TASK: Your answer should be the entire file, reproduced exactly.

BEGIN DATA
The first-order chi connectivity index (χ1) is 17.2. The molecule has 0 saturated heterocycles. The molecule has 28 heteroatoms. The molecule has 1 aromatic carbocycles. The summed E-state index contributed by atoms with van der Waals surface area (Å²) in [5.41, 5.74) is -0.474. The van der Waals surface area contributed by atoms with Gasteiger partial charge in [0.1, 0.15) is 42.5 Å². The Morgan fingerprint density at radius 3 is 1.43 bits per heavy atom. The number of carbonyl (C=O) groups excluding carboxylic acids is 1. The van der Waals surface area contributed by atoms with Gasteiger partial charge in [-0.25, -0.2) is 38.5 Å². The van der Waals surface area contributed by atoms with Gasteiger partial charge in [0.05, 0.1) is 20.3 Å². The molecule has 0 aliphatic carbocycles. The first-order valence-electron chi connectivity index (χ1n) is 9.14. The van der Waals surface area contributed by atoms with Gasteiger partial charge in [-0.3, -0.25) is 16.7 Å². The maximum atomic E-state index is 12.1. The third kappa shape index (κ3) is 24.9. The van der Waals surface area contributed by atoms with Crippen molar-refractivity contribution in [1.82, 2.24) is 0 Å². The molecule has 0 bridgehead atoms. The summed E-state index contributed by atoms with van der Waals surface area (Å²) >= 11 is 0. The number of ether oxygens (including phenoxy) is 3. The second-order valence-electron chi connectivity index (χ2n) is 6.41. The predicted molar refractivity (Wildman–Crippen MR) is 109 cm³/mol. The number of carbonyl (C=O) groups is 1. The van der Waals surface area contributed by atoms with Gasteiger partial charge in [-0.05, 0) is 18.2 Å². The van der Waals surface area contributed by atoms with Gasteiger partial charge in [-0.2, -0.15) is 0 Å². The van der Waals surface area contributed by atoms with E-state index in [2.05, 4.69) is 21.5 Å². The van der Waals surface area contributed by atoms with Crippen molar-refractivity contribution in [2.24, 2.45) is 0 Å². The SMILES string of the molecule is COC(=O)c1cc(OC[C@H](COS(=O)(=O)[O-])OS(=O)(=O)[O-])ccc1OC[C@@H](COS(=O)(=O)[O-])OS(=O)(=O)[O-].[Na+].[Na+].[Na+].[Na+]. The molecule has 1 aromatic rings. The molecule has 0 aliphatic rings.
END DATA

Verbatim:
The first-order chi connectivity index (χ1) is 17.2. The molecule has 0 saturated heterocycles. The molecule has 28 heteroatoms. The molecule has 1 aromatic carbocycles. The summed E-state index contributed by atoms with van der Waals surface area (Å²) in [5.41, 5.74) is -0.474. The van der Waals surface area contributed by atoms with Gasteiger partial charge in [0.1, 0.15) is 42.5 Å². The Morgan fingerprint density at radius 3 is 1.43 bits per heavy atom. The number of carbonyl (C=O) groups excluding carboxylic acids is 1. The van der Waals surface area contributed by atoms with Gasteiger partial charge in [-0.25, -0.2) is 38.5 Å². The van der Waals surface area contributed by atoms with Gasteiger partial charge in [0.05, 0.1) is 20.3 Å². The molecule has 0 aliphatic carbocycles. The first-order valence-electron chi connectivity index (χ1n) is 9.14. The van der Waals surface area contributed by atoms with Gasteiger partial charge in [-0.3, -0.25) is 16.7 Å². The maximum atomic E-state index is 12.1. The third kappa shape index (κ3) is 24.9. The van der Waals surface area contributed by atoms with Crippen molar-refractivity contribution in [1.82, 2.24) is 0 Å². The molecule has 0 bridgehead atoms. The summed E-state index contributed by atoms with van der Waals surface area (Å²) >= 11 is 0. The number of ether oxygens (including phenoxy) is 3. The second-order valence-electron chi connectivity index (χ2n) is 6.41. The predicted molar refractivity (Wildman–Crippen MR) is 109 cm³/mol. The number of carbonyl (C=O) groups is 1. The van der Waals surface area contributed by atoms with Gasteiger partial charge in [-0.05, 0) is 18.2 Å². The van der Waals surface area contributed by atoms with Gasteiger partial charge in [-0.2, -0.15) is 0 Å². The van der Waals surface area contributed by atoms with E-state index in [2.05, 4.69) is 21.5 Å². The van der Waals surface area contributed by atoms with Crippen molar-refractivity contribution in [2.24, 2.45) is 0 Å². The SMILES string of the molecule is COC(=O)c1cc(OC[C@H](COS(=O)(=O)[O-])OS(=O)(=O)[O-])ccc1OC[C@@H](COS(=O)(=O)[O-])OS(=O)(=O)[O-].[Na+].[Na+].[Na+].[Na+]. The molecule has 1 aromatic rings. The molecule has 0 aliphatic rings.